One need look no further than the city of Derna for proof. Famous in Libya for its natural beauty, waterfalls and azure waters, Derna in the 1950s and ’60s was a center for education and the arts. But by the late 1990s, under Mr. Gaddafi’s repressive rule, Derna had become a hot spot for radical opposition. It was no surprise that the Qaeda-affiliated group that participated in the 2012 Benghazi attack was from Derna or that two years later, ISIS briefly set up what it called an Islamic emirate in the city. Since then, residents of Derna and eastern Libya as a whole have felt —as they have historically — abandoned, especially when it comes to infrastructure, like the dams, which many feared would fail them one day.
At a time of profound need, the Derna catastrophe affords the United States a rare opportunity to once again take a side — not with one or the other of Libya’s political factions but with the Libyan people. It is a chance for Washington to return to the grounded idealism that once motivated the United States to join NATO in the first 2011 intervention: a desire to protect civilians from harm.
On Tuesday, President Biden announced that the United States would be sending emergency funds to Libya via relief organizations and “coordinating with the Libyan authorities and the United Nations to provide additional support.” Mr. Biden added, “We join the Libyan people in grieving the loss of too many lives cut short.”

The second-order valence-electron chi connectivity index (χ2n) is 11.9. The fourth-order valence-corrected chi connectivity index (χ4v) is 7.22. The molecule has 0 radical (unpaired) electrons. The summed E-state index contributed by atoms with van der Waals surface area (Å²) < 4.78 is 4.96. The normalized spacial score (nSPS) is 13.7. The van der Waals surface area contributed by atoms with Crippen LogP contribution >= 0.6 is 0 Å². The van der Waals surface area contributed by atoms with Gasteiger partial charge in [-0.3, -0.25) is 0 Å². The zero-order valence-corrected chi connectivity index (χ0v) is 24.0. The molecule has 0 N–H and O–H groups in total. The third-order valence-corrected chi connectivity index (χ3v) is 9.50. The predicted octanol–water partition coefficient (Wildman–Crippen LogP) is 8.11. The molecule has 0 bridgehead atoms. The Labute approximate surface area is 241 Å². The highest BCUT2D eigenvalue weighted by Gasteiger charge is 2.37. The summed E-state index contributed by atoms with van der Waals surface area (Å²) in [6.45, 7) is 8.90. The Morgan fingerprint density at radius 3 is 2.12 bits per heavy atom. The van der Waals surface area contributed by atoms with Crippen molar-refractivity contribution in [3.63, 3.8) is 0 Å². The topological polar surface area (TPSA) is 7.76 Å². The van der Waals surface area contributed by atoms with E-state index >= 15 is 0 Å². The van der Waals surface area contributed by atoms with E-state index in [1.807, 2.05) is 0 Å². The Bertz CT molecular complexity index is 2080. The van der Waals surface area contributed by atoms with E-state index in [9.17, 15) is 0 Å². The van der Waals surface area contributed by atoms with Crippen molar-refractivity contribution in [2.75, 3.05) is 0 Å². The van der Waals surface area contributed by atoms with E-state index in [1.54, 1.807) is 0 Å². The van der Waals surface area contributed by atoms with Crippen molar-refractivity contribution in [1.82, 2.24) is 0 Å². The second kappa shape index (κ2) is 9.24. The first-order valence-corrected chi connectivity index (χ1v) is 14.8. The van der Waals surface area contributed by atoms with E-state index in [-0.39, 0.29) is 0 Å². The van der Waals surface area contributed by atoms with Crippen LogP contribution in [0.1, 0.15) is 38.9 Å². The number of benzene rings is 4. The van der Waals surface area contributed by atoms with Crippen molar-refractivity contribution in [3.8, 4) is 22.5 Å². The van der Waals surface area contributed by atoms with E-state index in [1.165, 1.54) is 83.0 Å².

The latter sentiment is perfectly on pitch. The former, however, suggests that the Biden administration prefers to keep Libya at arm’s length, presumably out of an abundance of caution, given the devastating effect of the Benghazi political scandal on American domestic politics.
While some international aidis now on the way, no other country is currently able to provide the same degree of relief as the United States, whether now or two weeks from now. There are risks associated with any aid mission — radical groups, for instance, remain active in the region — but those risks can be managed. What Washington can provide immediately and over the coming weeks is technical know-how, embodied by groups like the Army Corps of Engineers and the Seabees, and heavy equipment like landing craft and helicopters to move large amounts of aid into Derna by sea and air. The United States may have lost its opportunity to be a first responder, but the reconstruction needs will continue for weeks, months and even years.
Substantial American assistance will also be welcome — even if quietly — to the warring political camps, who are now under tremendous pressure from their own citizens to provide help.
This kind of surgical approach to aid is consistent with the concept of “expeditionary diplomacy,” to which Ambassador Christopher Stevens, who was killed in Benghazi, subscribed: the idea that targeted, mission-driven efforts with a relatively low footprint can produce outsized diplomatic payouts. This idea drove Mr. Stevens to make a last-ditch effort to try to draw U.S. government attention back to the city beforeit fell to extremists and he was killed.
After years of treating Libya as a problem to contain and keep at bay, the United States has an opportunity, now, through this disaster, to re-engage directly with the Libyan people. We should embrace it, first and foremost for Libyans’ sake but for our own long- and short-term regional interests, as well.
Ethan Chorin is a former American diplomat to Libya and is the author of “Benghazi! A New History of the Fiasco That Pushed America and Its World to the Brink.”